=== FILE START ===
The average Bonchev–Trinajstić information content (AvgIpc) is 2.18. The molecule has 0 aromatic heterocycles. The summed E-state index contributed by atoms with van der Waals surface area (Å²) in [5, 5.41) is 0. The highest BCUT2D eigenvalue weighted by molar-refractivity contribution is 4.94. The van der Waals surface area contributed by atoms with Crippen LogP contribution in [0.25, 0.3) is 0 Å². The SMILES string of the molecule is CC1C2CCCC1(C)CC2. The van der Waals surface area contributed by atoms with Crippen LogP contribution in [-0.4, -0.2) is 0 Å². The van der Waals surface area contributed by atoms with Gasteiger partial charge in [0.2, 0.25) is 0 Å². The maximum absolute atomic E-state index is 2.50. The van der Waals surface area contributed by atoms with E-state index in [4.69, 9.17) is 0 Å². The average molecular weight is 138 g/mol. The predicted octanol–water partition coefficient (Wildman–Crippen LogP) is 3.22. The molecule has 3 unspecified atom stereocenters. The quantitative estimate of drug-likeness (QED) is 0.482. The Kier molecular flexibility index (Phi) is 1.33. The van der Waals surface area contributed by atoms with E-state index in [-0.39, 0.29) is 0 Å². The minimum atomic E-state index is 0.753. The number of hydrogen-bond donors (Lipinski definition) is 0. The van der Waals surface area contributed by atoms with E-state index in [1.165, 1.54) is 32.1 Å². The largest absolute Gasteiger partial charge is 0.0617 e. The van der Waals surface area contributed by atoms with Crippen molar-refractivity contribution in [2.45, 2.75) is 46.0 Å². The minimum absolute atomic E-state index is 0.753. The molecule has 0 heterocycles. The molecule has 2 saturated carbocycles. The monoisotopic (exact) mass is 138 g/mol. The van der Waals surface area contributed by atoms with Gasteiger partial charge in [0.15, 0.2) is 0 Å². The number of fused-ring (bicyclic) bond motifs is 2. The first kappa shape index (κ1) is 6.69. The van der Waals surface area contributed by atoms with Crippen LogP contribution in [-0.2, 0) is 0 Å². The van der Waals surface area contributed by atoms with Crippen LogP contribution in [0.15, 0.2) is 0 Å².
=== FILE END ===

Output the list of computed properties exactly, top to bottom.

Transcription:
The average Bonchev–Trinajstić information content (AvgIpc) is 2.18. The molecule has 0 aromatic heterocycles. The summed E-state index contributed by atoms with van der Waals surface area (Å²) in [5, 5.41) is 0. The highest BCUT2D eigenvalue weighted by molar-refractivity contribution is 4.94. The van der Waals surface area contributed by atoms with Crippen LogP contribution in [0.25, 0.3) is 0 Å². The SMILES string of the molecule is CC1C2CCCC1(C)CC2. The van der Waals surface area contributed by atoms with Crippen LogP contribution in [-0.4, -0.2) is 0 Å². The van der Waals surface area contributed by atoms with Gasteiger partial charge in [0.2, 0.25) is 0 Å². The maximum absolute atomic E-state index is 2.50. The van der Waals surface area contributed by atoms with E-state index in [4.69, 9.17) is 0 Å². The average molecular weight is 138 g/mol. The predicted octanol–water partition coefficient (Wildman–Crippen LogP) is 3.22. The molecule has 3 unspecified atom stereocenters. The quantitative estimate of drug-likeness (QED) is 0.482. The Kier molecular flexibility index (Phi) is 1.33. The van der Waals surface area contributed by atoms with E-state index in [-0.39, 0.29) is 0 Å². The minimum atomic E-state index is 0.753. The number of hydrogen-bond donors (Lipinski definition) is 0. The van der Waals surface area contributed by atoms with E-state index in [1.165, 1.54) is 32.1 Å². The largest absolute Gasteiger partial charge is 0.0617 e. The van der Waals surface area contributed by atoms with Crippen molar-refractivity contribution in [2.45, 2.75) is 46.0 Å². The minimum absolute atomic E-state index is 0.753. The molecule has 0 heterocycles. The molecule has 2 saturated carbocycles. The monoisotopic (exact) mass is 138 g/mol. The van der Waals surface area contributed by atoms with Gasteiger partial charge in [0.15, 0.2) is 0 Å². The number of fused-ring (bicyclic) bond motifs is 2. The first kappa shape index (κ1) is 6.69. The van der Waals surface area contributed by atoms with Crippen LogP contribution in [-0.2, 0) is 0 Å². The van der Waals surface area contributed by atoms with Crippen LogP contribution in [0.15, 0.2) is 0 Å².